Thoughts about this? It seems you need serialization any time you want to write a complex data object to disk, or to the network, or to a dot matrix printer (ok, strike that last one). I remember thinking, when I learned Java some two decades ago, that it was great that they put serialization right into the language, so that we'd never need to write serialization/deserialization functions for every object we wanted to write to disk/network.
Python doesn't seem to have this problem with its JSON support.
If I remember correctly, Java's serialization includes the methods as well as the state. That's ultimately where they went wrong with it, as it's difficult if not impossible to maintain security while allowing a feature as powerful as that into the language.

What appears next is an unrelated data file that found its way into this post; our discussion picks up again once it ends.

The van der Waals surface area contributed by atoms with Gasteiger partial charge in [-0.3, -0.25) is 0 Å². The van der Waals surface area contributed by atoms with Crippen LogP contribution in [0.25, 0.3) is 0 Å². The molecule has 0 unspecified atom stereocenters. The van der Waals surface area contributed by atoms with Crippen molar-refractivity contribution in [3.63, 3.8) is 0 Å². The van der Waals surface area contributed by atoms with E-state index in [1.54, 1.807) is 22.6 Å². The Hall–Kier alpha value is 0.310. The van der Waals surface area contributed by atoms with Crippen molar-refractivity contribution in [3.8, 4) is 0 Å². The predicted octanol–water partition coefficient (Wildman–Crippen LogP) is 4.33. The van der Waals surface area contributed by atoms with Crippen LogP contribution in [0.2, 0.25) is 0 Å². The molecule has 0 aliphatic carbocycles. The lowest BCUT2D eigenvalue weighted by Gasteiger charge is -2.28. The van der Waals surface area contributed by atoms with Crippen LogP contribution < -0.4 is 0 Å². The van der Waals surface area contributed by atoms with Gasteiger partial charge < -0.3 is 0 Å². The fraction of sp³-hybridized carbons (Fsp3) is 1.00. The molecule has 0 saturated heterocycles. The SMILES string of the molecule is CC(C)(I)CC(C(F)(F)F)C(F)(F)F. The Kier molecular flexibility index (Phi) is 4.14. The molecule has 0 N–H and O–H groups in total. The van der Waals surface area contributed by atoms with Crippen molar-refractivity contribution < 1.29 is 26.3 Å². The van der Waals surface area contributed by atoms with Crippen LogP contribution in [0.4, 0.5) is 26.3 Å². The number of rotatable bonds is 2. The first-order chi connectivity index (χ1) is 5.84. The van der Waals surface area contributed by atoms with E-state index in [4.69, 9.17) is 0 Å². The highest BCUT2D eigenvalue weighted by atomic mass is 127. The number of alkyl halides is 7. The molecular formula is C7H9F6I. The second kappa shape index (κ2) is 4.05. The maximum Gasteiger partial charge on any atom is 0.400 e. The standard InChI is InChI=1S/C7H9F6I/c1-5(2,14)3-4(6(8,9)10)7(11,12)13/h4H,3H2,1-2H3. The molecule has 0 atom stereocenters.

JSON can't store methods, so it only stores state. Ergo, Python's safer that way.
I'm pretty sure you can find serialization libraries that stream Java's objects into JSON strings, so while they might kill native serialization, they won't be crippled. You just won't be able to stream the methods across like you used to... and frankly, you probably shouldn't rely upon that in the first place if you seriously care about security.
Although... this does point at a trend I've noticed lately.
Software engineers were expected to be responsible, long ago. You had a lot of power to write your software using all kinds of nifty and fun tools, some with serious risks, but it was expected that you understood the risks, and found them acceptable.